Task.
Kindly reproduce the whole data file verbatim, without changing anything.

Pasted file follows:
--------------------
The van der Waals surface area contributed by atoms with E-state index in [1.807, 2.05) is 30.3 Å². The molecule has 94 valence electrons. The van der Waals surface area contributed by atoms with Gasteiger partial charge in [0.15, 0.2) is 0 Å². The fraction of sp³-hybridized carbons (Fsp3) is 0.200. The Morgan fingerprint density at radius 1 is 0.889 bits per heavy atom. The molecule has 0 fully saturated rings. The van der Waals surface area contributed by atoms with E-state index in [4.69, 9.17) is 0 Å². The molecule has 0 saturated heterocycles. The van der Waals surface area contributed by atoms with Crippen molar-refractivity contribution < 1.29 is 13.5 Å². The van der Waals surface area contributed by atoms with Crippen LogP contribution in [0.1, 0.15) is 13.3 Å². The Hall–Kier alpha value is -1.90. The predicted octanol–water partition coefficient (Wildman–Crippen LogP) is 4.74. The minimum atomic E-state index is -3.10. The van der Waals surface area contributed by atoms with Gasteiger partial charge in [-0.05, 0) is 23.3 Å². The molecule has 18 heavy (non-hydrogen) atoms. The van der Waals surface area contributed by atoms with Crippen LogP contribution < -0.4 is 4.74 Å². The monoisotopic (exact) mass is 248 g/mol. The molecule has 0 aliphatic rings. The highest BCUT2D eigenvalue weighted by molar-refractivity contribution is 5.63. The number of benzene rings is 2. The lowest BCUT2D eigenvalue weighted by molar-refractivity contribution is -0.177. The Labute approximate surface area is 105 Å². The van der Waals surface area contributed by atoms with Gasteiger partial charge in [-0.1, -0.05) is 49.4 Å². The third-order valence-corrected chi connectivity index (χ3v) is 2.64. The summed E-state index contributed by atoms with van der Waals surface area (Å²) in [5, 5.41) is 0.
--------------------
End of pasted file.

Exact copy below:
The van der Waals surface area contributed by atoms with E-state index in [1.807, 2.05) is 30.3 Å². The molecule has 94 valence electrons. The van der Waals surface area contributed by atoms with Gasteiger partial charge in [0.15, 0.2) is 0 Å². The fraction of sp³-hybridized carbons (Fsp3) is 0.200. The Morgan fingerprint density at radius 1 is 0.889 bits per heavy atom. The molecule has 0 fully saturated rings. The van der Waals surface area contributed by atoms with E-state index in [4.69, 9.17) is 0 Å². The molecule has 0 saturated heterocycles. The van der Waals surface area contributed by atoms with Crippen molar-refractivity contribution < 1.29 is 13.5 Å². The van der Waals surface area contributed by atoms with Crippen LogP contribution in [0.1, 0.15) is 13.3 Å². The Hall–Kier alpha value is -1.90. The predicted octanol–water partition coefficient (Wildman–Crippen LogP) is 4.74. The minimum atomic E-state index is -3.10. The van der Waals surface area contributed by atoms with Gasteiger partial charge in [-0.05, 0) is 23.3 Å². The molecule has 18 heavy (non-hydrogen) atoms. The van der Waals surface area contributed by atoms with Crippen LogP contribution < -0.4 is 4.74 Å². The monoisotopic (exact) mass is 248 g/mol. The molecule has 0 aliphatic rings. The highest BCUT2D eigenvalue weighted by molar-refractivity contribution is 5.63. The number of benzene rings is 2. The lowest BCUT2D eigenvalue weighted by molar-refractivity contribution is -0.177. The Labute approximate surface area is 105 Å². The van der Waals surface area contributed by atoms with Gasteiger partial charge in [-0.1, -0.05) is 49.4 Å². The third-order valence-corrected chi connectivity index (χ3v) is 2.64. The summed E-state index contributed by atoms with van der Waals surface area (Å²) in [5, 5.41) is 0.